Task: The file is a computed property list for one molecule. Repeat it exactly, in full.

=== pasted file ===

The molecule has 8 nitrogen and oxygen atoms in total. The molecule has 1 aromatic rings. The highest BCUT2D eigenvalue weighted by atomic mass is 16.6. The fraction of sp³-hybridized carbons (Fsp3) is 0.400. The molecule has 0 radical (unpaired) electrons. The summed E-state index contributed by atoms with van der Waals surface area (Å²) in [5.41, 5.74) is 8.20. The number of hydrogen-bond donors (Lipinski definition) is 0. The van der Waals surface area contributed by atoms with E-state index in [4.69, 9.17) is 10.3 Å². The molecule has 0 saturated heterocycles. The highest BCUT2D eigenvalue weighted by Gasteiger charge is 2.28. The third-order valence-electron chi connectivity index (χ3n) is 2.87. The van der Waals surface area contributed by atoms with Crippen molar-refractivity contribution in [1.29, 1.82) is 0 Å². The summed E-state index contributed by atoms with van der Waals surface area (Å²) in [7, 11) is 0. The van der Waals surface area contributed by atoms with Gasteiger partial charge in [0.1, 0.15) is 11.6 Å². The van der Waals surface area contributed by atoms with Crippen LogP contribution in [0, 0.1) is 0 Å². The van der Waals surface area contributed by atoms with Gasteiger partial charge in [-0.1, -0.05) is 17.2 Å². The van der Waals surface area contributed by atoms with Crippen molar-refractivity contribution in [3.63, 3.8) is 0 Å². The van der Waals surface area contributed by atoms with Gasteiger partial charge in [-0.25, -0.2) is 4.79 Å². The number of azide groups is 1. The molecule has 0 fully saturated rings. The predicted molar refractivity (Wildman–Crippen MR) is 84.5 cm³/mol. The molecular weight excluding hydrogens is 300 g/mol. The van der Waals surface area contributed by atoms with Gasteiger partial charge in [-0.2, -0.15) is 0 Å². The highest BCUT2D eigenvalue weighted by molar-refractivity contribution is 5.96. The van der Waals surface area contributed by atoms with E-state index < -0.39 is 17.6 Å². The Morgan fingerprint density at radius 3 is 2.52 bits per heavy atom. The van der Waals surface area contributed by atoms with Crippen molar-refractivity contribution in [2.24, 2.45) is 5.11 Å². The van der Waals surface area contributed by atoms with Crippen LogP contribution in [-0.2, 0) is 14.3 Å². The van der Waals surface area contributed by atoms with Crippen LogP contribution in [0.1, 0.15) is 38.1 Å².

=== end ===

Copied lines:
The molecule has 8 nitrogen and oxygen atoms in total. The molecule has 1 aromatic rings. The highest BCUT2D eigenvalue weighted by atomic mass is 16.6. The fraction of sp³-hybridized carbons (Fsp3) is 0.400. The molecule has 0 radical (unpaired) electrons. The summed E-state index contributed by atoms with van der Waals surface area (Å²) in [5.41, 5.74) is 8.20. The number of hydrogen-bond donors (Lipinski definition) is 0. The van der Waals surface area contributed by atoms with E-state index in [4.69, 9.17) is 10.3 Å². The molecule has 0 saturated heterocycles. The highest BCUT2D eigenvalue weighted by Gasteiger charge is 2.28. The third-order valence-electron chi connectivity index (χ3n) is 2.87. The van der Waals surface area contributed by atoms with Crippen molar-refractivity contribution in [1.29, 1.82) is 0 Å². The summed E-state index contributed by atoms with van der Waals surface area (Å²) in [7, 11) is 0. The van der Waals surface area contributed by atoms with Gasteiger partial charge in [0.1, 0.15) is 11.6 Å². The van der Waals surface area contributed by atoms with Crippen LogP contribution in [0, 0.1) is 0 Å². The van der Waals surface area contributed by atoms with Gasteiger partial charge in [-0.1, -0.05) is 17.2 Å². The van der Waals surface area contributed by atoms with Crippen molar-refractivity contribution in [3.63, 3.8) is 0 Å². The van der Waals surface area contributed by atoms with Gasteiger partial charge in [-0.25, -0.2) is 4.79 Å². The number of azide groups is 1. The molecule has 0 fully saturated rings. The predicted molar refractivity (Wildman–Crippen MR) is 84.5 cm³/mol. The molecular weight excluding hydrogens is 300 g/mol. The van der Waals surface area contributed by atoms with Gasteiger partial charge in [-0.2, -0.15) is 0 Å². The highest BCUT2D eigenvalue weighted by molar-refractivity contribution is 5.96. The van der Waals surface area contributed by atoms with E-state index < -0.39 is 17.6 Å². The Morgan fingerprint density at radius 3 is 2.52 bits per heavy atom. The van der Waals surface area contributed by atoms with Crippen molar-refractivity contribution in [2.24, 2.45) is 5.11 Å². The van der Waals surface area contributed by atoms with Crippen LogP contribution in [-0.2, 0) is 14.3 Å². The van der Waals surface area contributed by atoms with Crippen LogP contribution in [0.1, 0.15) is 38.1 Å².